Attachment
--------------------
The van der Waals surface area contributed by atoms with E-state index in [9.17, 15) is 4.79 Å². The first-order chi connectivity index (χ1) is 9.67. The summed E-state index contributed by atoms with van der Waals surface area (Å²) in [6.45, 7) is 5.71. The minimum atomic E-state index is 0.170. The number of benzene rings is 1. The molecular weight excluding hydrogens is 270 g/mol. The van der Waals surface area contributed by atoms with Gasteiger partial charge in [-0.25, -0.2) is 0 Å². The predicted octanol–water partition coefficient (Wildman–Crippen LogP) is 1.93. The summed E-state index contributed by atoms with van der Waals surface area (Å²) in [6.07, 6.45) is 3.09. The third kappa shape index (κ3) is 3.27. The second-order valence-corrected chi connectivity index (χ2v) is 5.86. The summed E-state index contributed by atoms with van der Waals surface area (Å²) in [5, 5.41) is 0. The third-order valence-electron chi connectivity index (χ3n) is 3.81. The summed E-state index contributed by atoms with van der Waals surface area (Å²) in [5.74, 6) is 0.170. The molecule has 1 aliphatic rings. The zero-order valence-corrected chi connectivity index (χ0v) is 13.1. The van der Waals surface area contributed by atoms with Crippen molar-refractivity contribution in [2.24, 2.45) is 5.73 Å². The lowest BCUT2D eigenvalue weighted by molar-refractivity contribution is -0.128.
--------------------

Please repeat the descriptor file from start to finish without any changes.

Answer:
The van der Waals surface area contributed by atoms with E-state index in [9.17, 15) is 4.79 Å². The first-order chi connectivity index (χ1) is 9.67. The summed E-state index contributed by atoms with van der Waals surface area (Å²) in [6.45, 7) is 5.71. The minimum atomic E-state index is 0.170. The number of benzene rings is 1. The molecular weight excluding hydrogens is 270 g/mol. The van der Waals surface area contributed by atoms with Gasteiger partial charge in [-0.25, -0.2) is 0 Å². The predicted octanol–water partition coefficient (Wildman–Crippen LogP) is 1.93. The summed E-state index contributed by atoms with van der Waals surface area (Å²) in [6.07, 6.45) is 3.09. The third kappa shape index (κ3) is 3.27. The second-order valence-corrected chi connectivity index (χ2v) is 5.86. The summed E-state index contributed by atoms with van der Waals surface area (Å²) in [5, 5.41) is 0. The third-order valence-electron chi connectivity index (χ3n) is 3.81. The summed E-state index contributed by atoms with van der Waals surface area (Å²) in [5.74, 6) is 0.170. The molecule has 1 aliphatic rings. The zero-order valence-corrected chi connectivity index (χ0v) is 13.1. The van der Waals surface area contributed by atoms with Crippen molar-refractivity contribution in [2.24, 2.45) is 5.73 Å². The lowest BCUT2D eigenvalue weighted by molar-refractivity contribution is -0.128.